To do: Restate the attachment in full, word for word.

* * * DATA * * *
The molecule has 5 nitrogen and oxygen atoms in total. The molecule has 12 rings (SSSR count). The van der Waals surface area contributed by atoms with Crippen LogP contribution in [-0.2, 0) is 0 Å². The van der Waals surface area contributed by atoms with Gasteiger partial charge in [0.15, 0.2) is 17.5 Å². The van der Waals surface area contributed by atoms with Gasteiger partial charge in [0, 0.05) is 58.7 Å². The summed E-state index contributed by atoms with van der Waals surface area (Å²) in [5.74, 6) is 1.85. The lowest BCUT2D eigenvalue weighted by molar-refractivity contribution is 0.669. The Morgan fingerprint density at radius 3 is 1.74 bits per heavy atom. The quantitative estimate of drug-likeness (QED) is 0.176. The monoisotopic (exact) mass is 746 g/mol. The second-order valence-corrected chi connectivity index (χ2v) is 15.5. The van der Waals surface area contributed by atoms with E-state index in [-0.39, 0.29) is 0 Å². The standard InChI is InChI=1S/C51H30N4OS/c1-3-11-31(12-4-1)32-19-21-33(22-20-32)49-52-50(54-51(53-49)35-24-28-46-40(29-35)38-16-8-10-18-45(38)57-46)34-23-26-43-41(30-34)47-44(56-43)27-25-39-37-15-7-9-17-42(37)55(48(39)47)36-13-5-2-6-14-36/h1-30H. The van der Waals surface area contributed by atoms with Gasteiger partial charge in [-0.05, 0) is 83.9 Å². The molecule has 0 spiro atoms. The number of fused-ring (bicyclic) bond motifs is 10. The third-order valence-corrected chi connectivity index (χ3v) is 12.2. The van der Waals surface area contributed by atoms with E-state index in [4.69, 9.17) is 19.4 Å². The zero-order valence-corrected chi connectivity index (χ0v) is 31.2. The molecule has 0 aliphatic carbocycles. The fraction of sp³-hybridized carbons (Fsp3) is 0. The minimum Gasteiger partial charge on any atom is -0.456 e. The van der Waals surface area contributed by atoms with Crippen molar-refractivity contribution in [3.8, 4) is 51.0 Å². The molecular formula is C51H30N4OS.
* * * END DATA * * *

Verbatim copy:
The molecule has 5 nitrogen and oxygen atoms in total. The molecule has 12 rings (SSSR count). The van der Waals surface area contributed by atoms with Crippen LogP contribution in [-0.2, 0) is 0 Å². The van der Waals surface area contributed by atoms with Gasteiger partial charge in [0.15, 0.2) is 17.5 Å². The van der Waals surface area contributed by atoms with Gasteiger partial charge in [0, 0.05) is 58.7 Å². The summed E-state index contributed by atoms with van der Waals surface area (Å²) in [5.74, 6) is 1.85. The lowest BCUT2D eigenvalue weighted by molar-refractivity contribution is 0.669. The Morgan fingerprint density at radius 3 is 1.74 bits per heavy atom. The quantitative estimate of drug-likeness (QED) is 0.176. The monoisotopic (exact) mass is 746 g/mol. The second-order valence-corrected chi connectivity index (χ2v) is 15.5. The van der Waals surface area contributed by atoms with E-state index in [-0.39, 0.29) is 0 Å². The standard InChI is InChI=1S/C51H30N4OS/c1-3-11-31(12-4-1)32-19-21-33(22-20-32)49-52-50(54-51(53-49)35-24-28-46-40(29-35)38-16-8-10-18-45(38)57-46)34-23-26-43-41(30-34)47-44(56-43)27-25-39-37-15-7-9-17-42(37)55(48(39)47)36-13-5-2-6-14-36/h1-30H. The van der Waals surface area contributed by atoms with Gasteiger partial charge in [-0.05, 0) is 83.9 Å². The molecule has 0 spiro atoms. The number of fused-ring (bicyclic) bond motifs is 10. The third-order valence-corrected chi connectivity index (χ3v) is 12.2. The van der Waals surface area contributed by atoms with E-state index in [4.69, 9.17) is 19.4 Å². The zero-order valence-corrected chi connectivity index (χ0v) is 31.2. The molecule has 0 aliphatic carbocycles. The fraction of sp³-hybridized carbons (Fsp3) is 0. The minimum Gasteiger partial charge on any atom is -0.456 e. The van der Waals surface area contributed by atoms with Crippen molar-refractivity contribution in [3.8, 4) is 51.0 Å². The molecular formula is C51H30N4OS.